When (NOT) to Buy ETFs

With new ETFs being offered to the public as quickly as sponsors can get regulatory approval, it’s no surprise to see investors jumping at any new offering that comes their way.

Is that really a good idea?

I don’t think so. While there is a need to have as many ETF choices as possible, it doesn’t mean you should buy the latest one just because it is available. If you are following trends, you still need to make sure that the latest ETF is moving in the right direction to help you achieve your investment goals.

Here’s how I look at it in my advisor practice: I will not invest in any ETF which does not have at least a 9 months track record of price data.

Why?

I need that much information to determine where the long-term trend of this ETF is headed. Looking at only a 30-day period, for example, is simply not going to give me any idea about where this ETF has been and where it is at in the bigger scheme of things.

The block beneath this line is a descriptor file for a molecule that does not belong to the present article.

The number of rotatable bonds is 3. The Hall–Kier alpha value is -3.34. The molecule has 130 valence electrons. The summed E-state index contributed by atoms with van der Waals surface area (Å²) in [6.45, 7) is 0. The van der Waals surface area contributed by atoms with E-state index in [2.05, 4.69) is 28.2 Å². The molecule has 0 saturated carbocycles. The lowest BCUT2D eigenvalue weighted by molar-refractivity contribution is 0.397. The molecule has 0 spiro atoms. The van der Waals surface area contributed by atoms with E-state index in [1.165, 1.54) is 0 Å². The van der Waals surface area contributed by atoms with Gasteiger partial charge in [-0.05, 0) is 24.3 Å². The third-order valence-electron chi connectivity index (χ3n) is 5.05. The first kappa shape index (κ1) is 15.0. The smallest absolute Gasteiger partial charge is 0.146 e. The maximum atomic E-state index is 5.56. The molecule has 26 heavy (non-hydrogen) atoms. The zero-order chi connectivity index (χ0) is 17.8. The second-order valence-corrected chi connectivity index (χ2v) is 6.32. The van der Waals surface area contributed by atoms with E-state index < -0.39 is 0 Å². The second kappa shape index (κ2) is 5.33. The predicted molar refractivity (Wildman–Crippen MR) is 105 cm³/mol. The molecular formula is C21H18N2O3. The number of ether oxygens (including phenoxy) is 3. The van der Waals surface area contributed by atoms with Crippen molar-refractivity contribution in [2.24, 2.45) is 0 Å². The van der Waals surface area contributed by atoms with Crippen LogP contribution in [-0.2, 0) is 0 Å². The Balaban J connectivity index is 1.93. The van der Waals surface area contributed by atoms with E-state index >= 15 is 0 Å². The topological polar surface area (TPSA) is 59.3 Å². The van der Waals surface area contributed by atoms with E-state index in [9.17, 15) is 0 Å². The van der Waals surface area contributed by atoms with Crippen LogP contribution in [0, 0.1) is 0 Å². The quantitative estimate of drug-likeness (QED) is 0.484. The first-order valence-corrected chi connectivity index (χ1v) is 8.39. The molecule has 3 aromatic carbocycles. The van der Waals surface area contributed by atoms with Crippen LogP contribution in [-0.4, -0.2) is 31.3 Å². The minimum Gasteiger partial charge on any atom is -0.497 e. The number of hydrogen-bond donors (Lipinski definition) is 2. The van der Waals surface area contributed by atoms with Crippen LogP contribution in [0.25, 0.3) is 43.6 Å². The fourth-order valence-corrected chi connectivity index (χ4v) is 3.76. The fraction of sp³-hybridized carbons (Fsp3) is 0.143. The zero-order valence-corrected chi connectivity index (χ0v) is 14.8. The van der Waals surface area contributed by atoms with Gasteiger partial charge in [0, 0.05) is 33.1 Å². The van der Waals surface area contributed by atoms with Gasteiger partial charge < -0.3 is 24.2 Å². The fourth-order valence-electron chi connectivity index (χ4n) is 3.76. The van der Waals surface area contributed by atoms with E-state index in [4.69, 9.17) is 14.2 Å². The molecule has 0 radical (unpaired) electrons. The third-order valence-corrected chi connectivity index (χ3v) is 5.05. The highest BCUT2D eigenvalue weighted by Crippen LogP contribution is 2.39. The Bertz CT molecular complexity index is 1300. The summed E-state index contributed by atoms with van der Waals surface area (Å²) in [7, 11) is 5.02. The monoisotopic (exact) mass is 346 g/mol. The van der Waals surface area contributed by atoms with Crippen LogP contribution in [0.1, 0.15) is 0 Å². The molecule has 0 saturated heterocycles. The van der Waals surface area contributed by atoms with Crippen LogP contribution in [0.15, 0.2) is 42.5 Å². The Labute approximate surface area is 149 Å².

That’s why my Fund Tracker StatSheet contains only 160 ETFs, although there are over 300 being offered today. As they gain price history, I will add them to my data base, if they fall in the categories I am tracking.

About Ulli Niemann

Ulli Niemann is the publisher of "The ETF Bully" and is a Registered Investment Advisor. Learn more
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